Younger leaves initially develop a yellow interveinal chlorosis in the interior of the leaf, while the outside margin remains green. This produces a halo effect. Leaf blades are typically narrower and elongated. With severe deficiencies the interveinal areas can develop necrosis.
Fruit size is normal, but the number produces is less.
Because symptoms can occur due to many possible causes, it is important to determine the actual cause. Tissue testing will help identify any nutritional disorders. Nutrient deficiencies usually take weeks to develop.
Take a soil sample to determine if nutrient levels are inadequate. Submit a leaf sample for nutrient analysis. The sufficiency range for zinc in strawberries is between 15 and 60 ppm. Some references recommend a narrower range of 20 to 40 ppm or 30 to 100 ppm. Values below 15 ppm are considered deficient and above 80 ppm are considered excessive.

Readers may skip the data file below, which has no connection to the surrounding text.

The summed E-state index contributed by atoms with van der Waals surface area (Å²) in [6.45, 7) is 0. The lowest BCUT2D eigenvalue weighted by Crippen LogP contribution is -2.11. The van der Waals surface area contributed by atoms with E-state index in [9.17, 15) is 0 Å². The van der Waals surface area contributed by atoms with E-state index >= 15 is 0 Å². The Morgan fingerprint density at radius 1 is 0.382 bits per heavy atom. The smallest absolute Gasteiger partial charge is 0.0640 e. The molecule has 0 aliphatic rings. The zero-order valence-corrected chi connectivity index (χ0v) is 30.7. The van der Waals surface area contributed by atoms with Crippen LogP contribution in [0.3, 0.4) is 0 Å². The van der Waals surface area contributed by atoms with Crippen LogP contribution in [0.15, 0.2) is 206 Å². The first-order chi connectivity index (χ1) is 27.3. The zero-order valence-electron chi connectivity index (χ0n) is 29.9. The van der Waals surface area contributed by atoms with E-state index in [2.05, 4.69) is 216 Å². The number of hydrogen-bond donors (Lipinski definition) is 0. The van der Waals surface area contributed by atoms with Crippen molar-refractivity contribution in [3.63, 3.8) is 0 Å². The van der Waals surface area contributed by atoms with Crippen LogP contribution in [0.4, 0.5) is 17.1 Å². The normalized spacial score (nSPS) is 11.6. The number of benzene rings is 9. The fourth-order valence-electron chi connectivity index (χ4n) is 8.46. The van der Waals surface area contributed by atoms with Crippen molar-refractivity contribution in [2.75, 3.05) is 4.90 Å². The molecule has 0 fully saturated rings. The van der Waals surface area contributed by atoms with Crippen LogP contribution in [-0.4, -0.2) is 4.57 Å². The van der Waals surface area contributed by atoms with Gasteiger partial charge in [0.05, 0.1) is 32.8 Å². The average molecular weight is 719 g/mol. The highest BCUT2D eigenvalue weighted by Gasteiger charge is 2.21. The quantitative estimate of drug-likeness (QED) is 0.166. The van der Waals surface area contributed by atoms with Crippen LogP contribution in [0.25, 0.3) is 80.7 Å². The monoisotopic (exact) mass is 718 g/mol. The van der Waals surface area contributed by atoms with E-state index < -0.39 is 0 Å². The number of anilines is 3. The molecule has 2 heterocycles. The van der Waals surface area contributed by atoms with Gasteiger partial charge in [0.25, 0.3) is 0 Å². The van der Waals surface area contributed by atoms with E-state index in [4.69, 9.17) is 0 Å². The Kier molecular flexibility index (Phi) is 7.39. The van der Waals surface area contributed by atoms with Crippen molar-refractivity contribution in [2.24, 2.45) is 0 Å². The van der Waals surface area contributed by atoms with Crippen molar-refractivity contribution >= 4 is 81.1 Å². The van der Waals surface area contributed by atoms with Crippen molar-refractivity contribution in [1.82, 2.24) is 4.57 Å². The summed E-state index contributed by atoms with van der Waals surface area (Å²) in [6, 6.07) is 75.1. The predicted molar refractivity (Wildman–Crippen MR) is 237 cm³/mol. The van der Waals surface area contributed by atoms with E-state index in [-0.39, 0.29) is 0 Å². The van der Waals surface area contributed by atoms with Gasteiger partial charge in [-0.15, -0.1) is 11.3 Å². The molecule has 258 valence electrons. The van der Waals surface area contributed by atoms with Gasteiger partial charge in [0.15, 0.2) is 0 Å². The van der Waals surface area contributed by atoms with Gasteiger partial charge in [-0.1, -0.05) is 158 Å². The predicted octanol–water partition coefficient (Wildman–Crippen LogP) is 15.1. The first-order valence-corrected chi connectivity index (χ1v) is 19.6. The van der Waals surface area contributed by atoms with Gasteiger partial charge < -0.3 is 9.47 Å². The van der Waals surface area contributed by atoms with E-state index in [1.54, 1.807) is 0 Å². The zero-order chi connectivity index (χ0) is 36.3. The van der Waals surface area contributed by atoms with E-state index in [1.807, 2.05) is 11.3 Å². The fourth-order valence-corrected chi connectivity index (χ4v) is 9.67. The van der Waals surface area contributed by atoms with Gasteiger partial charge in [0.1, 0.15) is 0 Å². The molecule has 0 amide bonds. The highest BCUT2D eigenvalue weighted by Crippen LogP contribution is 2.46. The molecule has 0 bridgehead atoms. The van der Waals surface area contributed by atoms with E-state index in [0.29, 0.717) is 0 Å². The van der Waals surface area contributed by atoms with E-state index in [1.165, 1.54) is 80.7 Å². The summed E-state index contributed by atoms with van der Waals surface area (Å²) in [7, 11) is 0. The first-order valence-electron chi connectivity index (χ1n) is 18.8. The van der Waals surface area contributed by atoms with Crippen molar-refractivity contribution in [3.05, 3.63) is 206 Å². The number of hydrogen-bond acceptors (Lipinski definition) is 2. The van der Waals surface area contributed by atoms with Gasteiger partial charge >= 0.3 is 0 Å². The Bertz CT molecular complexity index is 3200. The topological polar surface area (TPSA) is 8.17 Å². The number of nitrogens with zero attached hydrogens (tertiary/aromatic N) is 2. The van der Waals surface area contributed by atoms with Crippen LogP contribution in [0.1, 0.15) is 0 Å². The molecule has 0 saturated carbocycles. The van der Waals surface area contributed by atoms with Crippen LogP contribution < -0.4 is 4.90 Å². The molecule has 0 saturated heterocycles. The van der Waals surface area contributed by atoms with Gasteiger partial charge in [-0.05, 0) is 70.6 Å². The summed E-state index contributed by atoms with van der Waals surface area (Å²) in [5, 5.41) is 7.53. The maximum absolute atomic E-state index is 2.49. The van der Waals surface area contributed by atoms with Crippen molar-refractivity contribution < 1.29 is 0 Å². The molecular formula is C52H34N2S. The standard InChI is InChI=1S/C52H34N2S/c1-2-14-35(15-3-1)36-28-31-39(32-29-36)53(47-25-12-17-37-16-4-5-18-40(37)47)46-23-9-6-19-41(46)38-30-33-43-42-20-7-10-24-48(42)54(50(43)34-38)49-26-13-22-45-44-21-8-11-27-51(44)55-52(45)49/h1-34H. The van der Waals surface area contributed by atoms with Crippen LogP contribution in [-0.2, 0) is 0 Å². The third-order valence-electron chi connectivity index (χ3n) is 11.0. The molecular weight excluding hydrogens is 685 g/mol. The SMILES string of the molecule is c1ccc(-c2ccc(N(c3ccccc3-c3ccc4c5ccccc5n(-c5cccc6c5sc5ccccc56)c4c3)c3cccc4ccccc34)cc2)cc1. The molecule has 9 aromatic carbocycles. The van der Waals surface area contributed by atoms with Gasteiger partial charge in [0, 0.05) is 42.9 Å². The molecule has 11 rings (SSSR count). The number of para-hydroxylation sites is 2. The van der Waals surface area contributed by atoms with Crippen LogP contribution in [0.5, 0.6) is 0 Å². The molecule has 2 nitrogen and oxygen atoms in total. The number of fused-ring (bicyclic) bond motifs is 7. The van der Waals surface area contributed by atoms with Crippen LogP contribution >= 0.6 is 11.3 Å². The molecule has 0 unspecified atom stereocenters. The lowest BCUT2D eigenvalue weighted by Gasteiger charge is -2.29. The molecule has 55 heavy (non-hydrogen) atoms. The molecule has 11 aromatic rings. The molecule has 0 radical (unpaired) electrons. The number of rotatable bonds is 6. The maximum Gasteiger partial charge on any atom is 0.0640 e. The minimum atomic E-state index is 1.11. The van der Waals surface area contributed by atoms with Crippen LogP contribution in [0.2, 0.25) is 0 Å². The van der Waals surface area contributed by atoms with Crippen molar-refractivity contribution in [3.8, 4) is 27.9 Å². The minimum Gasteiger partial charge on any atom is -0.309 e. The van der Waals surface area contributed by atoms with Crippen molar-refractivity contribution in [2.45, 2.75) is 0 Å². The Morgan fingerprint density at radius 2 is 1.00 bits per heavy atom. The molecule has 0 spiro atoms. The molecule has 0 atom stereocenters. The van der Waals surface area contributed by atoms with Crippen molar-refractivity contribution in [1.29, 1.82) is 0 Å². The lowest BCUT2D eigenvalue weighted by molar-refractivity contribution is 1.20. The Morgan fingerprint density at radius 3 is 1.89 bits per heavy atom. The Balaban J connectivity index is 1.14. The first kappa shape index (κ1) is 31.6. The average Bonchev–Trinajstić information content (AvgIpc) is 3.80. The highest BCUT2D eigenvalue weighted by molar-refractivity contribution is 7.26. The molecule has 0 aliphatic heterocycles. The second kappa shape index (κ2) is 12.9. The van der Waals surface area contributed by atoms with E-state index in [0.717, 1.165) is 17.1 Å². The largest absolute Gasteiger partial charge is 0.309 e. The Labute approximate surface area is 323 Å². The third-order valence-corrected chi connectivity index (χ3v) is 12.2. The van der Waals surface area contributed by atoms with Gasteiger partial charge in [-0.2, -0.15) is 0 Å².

Take a soil and tissue test to determine nutrient levels. Make adjustments based on those test results and the lab’s recommendations.
Conduct a soil test prior to planting the crop to determine if pre-plant fertilizer applications are required. Fertilizer can also be injected to the crop during active growth. Recommendations vary by soil type and your location, so check with local resources for guidelines.
Funding was provided in part by the National Sustainable Agriculture Program: Sustainable Strawberry Initiative and the following sources.
A thank you is also expressed to Kube Pak of Allentown, New Jersey for donating strawberry plants.
Publication date: April 24, 2014
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